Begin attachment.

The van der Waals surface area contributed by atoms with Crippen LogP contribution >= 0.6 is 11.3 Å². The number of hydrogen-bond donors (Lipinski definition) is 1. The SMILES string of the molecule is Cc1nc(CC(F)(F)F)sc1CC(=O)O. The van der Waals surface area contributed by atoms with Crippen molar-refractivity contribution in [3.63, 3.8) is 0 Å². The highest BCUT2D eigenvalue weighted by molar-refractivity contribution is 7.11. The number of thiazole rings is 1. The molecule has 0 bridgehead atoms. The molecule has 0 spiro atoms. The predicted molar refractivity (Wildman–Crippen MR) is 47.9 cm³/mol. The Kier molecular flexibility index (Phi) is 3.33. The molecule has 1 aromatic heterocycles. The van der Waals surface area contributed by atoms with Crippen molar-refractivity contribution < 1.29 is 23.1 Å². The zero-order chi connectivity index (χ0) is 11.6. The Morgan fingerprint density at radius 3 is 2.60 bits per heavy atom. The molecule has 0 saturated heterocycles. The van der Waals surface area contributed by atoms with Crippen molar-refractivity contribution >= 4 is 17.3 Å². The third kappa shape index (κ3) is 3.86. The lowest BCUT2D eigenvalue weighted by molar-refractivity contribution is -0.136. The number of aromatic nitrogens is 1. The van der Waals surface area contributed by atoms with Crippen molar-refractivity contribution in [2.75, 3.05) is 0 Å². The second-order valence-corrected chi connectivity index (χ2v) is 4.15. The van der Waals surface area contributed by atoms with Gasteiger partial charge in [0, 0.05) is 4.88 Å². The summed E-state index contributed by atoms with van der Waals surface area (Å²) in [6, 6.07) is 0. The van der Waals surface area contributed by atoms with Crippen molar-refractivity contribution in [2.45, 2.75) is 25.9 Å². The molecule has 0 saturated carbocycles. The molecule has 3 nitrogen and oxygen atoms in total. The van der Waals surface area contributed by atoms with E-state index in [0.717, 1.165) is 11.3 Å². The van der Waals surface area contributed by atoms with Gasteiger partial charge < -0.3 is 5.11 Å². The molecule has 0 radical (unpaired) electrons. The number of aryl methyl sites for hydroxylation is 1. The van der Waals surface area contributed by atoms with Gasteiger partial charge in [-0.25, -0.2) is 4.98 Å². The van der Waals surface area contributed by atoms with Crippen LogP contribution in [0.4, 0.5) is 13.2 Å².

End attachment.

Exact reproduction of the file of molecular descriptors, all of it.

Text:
The van der Waals surface area contributed by atoms with Crippen LogP contribution >= 0.6 is 11.3 Å². The number of hydrogen-bond donors (Lipinski definition) is 1. The SMILES string of the molecule is Cc1nc(CC(F)(F)F)sc1CC(=O)O. The van der Waals surface area contributed by atoms with Crippen molar-refractivity contribution in [3.63, 3.8) is 0 Å². The highest BCUT2D eigenvalue weighted by molar-refractivity contribution is 7.11. The number of thiazole rings is 1. The molecule has 0 bridgehead atoms. The molecule has 0 spiro atoms. The predicted molar refractivity (Wildman–Crippen MR) is 47.9 cm³/mol. The Kier molecular flexibility index (Phi) is 3.33. The molecule has 1 aromatic heterocycles. The van der Waals surface area contributed by atoms with Crippen molar-refractivity contribution < 1.29 is 23.1 Å². The zero-order chi connectivity index (χ0) is 11.6. The Morgan fingerprint density at radius 3 is 2.60 bits per heavy atom. The molecule has 0 saturated heterocycles. The van der Waals surface area contributed by atoms with Crippen molar-refractivity contribution >= 4 is 17.3 Å². The third kappa shape index (κ3) is 3.86. The lowest BCUT2D eigenvalue weighted by molar-refractivity contribution is -0.136. The number of aromatic nitrogens is 1. The van der Waals surface area contributed by atoms with Crippen molar-refractivity contribution in [2.75, 3.05) is 0 Å². The second-order valence-corrected chi connectivity index (χ2v) is 4.15. The van der Waals surface area contributed by atoms with Gasteiger partial charge in [0, 0.05) is 4.88 Å². The summed E-state index contributed by atoms with van der Waals surface area (Å²) in [6, 6.07) is 0. The van der Waals surface area contributed by atoms with Crippen molar-refractivity contribution in [2.45, 2.75) is 25.9 Å². The molecule has 0 saturated carbocycles. The molecule has 3 nitrogen and oxygen atoms in total. The van der Waals surface area contributed by atoms with E-state index in [0.717, 1.165) is 11.3 Å². The van der Waals surface area contributed by atoms with Gasteiger partial charge < -0.3 is 5.11 Å². The molecule has 0 radical (unpaired) electrons. The number of aryl methyl sites for hydroxylation is 1. The van der Waals surface area contributed by atoms with Gasteiger partial charge in [-0.25, -0.2) is 4.98 Å². The van der Waals surface area contributed by atoms with Crippen LogP contribution in [0.4, 0.5) is 13.2 Å².